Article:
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Endpoint Protection Certificate and Encryption Best Practices


Article ID: 158660


Updated On:


Endpoint Protection


How best to customize the certificates and encryption methods used by the Symantec Endpoint Protection Manager (SEPM) to secure client-server communications.


Managing Certificates

Certificate Keys

Follow any organizational or governmental requirements for key usage, and ensure you use a minimum 2048 bit SHA256RSA key. The larger the key used, the more difficult it is to brute force, but larger keys take significantly longer to generate, and require more CPU time.

The SEPM uses a 2048 bit SHA256RSA keypair by default and supports keys up to 8192 bits.

Note: current versions of SEPM 14 require a manual change to support keys larger than 2048 bits. See Failed to Connect to Server error when logging into management console for more information.

Certificate Authority Signing

When replacing the built in self-signed certificate on your manager with a Certificate Authority (CA) signed certificate, work with your Certificate Authority (CA) to generate a new, CA signed certificate with your organization's information instead of exporting a Certificate Signing Request (CSR) from the default self-signed certificate. Be sure you are aware of any organizational or compliancy requirements governing the use of certificates in your environment before generating a CA signed certificate. Some common questions you should be able to answer before generating your certificate(s) are:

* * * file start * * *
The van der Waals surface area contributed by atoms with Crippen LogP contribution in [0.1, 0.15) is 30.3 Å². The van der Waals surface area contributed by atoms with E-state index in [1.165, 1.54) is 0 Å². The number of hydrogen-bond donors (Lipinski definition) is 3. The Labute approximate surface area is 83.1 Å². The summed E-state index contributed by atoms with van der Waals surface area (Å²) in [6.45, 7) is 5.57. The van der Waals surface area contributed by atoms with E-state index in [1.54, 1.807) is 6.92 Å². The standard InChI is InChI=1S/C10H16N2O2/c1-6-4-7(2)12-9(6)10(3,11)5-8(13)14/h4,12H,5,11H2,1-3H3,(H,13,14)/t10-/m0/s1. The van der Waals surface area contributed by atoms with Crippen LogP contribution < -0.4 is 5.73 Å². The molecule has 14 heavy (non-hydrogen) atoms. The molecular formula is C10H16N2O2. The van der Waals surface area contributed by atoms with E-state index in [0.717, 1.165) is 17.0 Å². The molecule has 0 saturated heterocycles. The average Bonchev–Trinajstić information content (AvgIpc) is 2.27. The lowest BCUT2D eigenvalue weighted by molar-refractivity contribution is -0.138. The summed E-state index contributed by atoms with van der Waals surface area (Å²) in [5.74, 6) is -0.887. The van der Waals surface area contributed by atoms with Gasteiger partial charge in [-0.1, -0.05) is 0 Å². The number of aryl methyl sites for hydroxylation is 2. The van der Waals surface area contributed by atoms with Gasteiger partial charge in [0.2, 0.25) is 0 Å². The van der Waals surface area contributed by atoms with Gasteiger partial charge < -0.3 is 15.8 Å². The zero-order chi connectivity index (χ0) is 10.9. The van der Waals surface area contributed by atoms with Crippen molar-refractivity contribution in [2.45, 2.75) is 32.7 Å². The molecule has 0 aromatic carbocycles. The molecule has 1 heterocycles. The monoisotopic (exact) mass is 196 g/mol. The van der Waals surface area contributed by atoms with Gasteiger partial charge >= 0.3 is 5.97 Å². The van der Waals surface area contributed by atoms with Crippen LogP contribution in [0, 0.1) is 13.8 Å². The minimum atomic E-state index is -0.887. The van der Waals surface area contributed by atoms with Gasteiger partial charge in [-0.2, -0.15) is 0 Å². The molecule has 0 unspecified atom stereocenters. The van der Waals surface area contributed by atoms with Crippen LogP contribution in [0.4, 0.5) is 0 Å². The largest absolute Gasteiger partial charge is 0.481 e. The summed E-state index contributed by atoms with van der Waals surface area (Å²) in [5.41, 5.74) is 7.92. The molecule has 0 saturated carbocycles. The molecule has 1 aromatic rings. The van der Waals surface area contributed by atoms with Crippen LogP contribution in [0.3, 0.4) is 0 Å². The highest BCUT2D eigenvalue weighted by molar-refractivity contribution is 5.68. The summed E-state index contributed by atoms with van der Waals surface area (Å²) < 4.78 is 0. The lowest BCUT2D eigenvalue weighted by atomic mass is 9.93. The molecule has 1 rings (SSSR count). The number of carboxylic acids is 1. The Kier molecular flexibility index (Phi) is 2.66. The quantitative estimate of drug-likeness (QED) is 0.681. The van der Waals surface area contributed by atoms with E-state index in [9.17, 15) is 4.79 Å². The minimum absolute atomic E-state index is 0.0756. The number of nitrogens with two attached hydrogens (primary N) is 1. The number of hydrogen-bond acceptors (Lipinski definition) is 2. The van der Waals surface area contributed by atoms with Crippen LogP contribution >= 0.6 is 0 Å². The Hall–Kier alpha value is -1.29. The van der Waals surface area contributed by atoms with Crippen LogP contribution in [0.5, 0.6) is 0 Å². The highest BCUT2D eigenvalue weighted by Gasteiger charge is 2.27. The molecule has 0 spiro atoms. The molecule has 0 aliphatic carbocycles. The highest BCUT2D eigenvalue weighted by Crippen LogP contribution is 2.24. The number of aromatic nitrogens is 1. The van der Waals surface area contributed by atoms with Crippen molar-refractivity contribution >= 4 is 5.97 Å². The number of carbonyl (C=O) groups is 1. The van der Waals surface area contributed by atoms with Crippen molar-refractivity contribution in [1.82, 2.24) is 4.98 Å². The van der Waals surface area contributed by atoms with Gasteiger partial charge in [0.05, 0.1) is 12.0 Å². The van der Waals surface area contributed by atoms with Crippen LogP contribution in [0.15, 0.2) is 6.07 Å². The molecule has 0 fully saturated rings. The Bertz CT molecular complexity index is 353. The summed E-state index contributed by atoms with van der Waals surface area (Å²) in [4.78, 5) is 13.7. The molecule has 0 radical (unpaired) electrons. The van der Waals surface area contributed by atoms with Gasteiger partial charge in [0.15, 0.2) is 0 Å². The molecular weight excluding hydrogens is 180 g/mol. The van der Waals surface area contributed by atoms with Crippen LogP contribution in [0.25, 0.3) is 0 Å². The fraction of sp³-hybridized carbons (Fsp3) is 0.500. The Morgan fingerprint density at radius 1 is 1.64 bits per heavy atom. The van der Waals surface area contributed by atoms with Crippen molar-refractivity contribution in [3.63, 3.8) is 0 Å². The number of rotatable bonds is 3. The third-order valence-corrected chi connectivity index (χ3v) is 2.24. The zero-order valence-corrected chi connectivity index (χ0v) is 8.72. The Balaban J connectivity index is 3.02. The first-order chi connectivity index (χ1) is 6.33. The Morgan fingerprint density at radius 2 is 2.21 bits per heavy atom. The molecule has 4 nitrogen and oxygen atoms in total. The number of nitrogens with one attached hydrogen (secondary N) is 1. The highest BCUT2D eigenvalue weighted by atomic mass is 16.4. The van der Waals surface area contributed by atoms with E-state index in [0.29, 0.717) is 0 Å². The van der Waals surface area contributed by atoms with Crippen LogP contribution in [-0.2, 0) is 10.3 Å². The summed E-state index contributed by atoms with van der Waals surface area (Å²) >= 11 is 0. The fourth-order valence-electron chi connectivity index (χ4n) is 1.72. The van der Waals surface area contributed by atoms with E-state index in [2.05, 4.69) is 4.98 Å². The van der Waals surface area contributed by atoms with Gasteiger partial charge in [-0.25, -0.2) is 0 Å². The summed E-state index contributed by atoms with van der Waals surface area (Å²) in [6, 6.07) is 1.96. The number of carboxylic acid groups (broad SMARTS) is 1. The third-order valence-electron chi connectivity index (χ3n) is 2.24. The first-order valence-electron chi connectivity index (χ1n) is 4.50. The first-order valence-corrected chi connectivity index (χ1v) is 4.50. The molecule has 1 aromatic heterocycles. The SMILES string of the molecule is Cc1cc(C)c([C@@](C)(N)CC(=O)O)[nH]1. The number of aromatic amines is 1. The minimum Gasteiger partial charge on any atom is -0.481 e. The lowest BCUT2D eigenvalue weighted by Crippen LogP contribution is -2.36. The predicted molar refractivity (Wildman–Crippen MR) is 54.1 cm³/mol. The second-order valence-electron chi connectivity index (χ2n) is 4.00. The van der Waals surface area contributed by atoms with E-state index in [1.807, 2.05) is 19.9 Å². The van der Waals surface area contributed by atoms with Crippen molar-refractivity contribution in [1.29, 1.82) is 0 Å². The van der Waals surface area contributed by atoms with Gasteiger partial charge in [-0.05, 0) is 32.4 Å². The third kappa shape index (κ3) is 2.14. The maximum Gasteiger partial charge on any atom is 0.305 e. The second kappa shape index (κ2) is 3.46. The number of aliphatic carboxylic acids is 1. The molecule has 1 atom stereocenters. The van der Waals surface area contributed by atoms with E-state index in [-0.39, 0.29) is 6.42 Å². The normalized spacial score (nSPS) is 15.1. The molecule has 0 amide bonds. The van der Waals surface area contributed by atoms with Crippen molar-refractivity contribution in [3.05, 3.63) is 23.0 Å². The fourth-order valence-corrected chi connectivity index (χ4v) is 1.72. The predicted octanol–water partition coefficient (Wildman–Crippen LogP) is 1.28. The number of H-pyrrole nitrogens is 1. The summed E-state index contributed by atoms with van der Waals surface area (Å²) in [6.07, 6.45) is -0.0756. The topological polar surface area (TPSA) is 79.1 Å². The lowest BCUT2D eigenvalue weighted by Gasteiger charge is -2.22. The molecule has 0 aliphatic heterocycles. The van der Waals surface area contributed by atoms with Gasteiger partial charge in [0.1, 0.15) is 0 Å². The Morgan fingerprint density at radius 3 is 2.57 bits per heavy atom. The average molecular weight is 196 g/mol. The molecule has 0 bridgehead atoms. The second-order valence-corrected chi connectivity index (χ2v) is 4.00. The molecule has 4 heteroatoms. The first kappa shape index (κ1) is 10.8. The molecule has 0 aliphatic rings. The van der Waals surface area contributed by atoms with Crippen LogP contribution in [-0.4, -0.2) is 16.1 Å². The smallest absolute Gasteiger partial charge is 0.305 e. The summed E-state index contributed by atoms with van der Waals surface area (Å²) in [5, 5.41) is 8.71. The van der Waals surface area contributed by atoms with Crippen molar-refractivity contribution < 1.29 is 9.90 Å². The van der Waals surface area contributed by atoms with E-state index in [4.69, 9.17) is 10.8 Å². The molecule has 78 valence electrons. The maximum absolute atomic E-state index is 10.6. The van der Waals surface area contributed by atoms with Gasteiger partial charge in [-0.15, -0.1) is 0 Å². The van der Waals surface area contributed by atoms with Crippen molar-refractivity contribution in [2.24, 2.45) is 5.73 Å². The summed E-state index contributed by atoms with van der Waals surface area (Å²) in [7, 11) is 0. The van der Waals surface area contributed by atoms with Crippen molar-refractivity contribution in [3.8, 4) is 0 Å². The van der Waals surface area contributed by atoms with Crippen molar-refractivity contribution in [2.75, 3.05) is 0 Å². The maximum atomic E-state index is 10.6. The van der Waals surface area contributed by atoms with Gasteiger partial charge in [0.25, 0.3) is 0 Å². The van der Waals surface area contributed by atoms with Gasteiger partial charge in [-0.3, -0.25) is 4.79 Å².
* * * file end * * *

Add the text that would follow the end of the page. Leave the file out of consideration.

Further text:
1. Are there any specific requirements regarding private key length?
  2. Are there any specific requirements regarding signature algorithms?
  3. Are there any specific requirements regarding signature key algorithms?
  4. Can the Common Name (CN) field contain wildcards (*)?
  5. Can certificates contain IP addresses in the CN field, or as Subject Alternative Name (SAN) entries?
  6. Can certificates be signed by intermediary Certificate Authorities (CAs)?
  7. Are certificates required to be cross-signed?